On Tuesday, November 7, a Brooklyn jury found that a New York real estate developer broke the law when he whitewashed the graffiti art on the exterior of the 5Pointz complex in Queens in November 2013. If the presiding judge, Frederick Block, agrees with the jury’s verdict, the ruling could set a precedent for providing legal protections to street artists.
“The advisory verdict from the jury—after four years of stress and pain—is a big step for visual artist rights in this country and all over the world,” Marie Flageul, one of the artists who tried to save the 5Pointz graffiti, said in an interview with Hyperallergic. “The message sent by the jury is that the whitewash of our artwork was a cruel and spiteful act.”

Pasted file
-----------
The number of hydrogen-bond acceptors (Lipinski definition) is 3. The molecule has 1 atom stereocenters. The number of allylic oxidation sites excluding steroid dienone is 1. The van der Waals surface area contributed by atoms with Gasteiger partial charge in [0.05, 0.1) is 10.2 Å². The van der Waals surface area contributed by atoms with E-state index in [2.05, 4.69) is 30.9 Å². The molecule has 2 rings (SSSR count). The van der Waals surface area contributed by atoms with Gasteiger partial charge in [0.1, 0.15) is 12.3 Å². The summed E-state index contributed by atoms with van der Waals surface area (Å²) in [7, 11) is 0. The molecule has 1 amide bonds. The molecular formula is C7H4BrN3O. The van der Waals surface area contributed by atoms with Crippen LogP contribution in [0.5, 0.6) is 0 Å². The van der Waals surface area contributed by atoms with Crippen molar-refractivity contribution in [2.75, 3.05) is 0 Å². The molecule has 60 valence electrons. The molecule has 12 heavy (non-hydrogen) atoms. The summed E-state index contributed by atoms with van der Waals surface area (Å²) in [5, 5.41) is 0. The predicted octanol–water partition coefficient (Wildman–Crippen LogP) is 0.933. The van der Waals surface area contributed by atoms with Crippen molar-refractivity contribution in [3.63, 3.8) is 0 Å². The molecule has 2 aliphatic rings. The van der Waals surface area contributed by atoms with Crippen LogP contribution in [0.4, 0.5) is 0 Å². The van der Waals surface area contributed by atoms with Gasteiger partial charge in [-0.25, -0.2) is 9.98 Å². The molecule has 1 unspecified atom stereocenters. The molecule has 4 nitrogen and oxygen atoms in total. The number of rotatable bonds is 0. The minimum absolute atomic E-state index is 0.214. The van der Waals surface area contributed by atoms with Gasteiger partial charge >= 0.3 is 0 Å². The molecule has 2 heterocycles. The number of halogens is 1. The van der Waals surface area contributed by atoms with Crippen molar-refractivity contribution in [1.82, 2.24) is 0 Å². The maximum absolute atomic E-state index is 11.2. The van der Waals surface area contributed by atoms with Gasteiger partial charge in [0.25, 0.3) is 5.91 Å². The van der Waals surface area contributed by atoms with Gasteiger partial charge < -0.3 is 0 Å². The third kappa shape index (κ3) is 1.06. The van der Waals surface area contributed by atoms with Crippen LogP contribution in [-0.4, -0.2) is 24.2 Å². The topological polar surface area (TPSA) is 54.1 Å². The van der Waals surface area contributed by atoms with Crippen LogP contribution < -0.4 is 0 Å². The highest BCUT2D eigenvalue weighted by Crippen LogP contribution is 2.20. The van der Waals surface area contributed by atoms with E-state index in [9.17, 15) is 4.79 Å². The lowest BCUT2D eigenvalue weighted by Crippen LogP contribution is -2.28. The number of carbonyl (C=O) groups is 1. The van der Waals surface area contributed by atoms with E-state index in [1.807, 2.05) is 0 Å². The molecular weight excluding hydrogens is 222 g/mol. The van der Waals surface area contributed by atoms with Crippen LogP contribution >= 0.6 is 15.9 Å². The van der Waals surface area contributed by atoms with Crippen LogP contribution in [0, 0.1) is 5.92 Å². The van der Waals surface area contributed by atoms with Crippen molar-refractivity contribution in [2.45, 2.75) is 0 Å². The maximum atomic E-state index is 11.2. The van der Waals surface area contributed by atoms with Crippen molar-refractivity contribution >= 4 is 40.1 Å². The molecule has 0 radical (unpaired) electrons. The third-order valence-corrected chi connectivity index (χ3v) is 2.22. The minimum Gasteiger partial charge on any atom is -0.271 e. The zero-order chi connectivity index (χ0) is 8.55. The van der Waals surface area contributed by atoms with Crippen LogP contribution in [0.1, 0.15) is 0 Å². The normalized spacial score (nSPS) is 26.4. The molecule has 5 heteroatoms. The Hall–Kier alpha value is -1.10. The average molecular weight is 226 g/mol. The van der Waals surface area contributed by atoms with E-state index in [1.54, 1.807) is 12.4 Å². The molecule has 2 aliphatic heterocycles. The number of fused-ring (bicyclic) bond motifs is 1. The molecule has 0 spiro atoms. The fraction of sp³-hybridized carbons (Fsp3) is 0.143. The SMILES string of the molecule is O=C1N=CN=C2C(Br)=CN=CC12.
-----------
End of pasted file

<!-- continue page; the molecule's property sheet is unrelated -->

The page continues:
While 5Pointz owner Jerry Wolkoff had allowed artists to paint on the Long Island City buildings for more than twenty years, transforming the complex into a tourist destination, he claims he had been clear about his plans to eventually tear the buildings down.
Eric Baum, the lawyer representing the twenty-one artists who filed a lawsuit against Wolkoff, argued that Wolkoff violated the Visual Artists Rights Act (VARA) when he destroyed the works, and that he was required to give them ninety-days notice before he painted over the murals.
In response, Wolkoff’s lawyer, David Ebert, declared that VARA is unrelated to the case because it protects artworks, not property. However, if the judge agrees with the jury’s determination, Wolkoff may be ordered to pay the artists damages.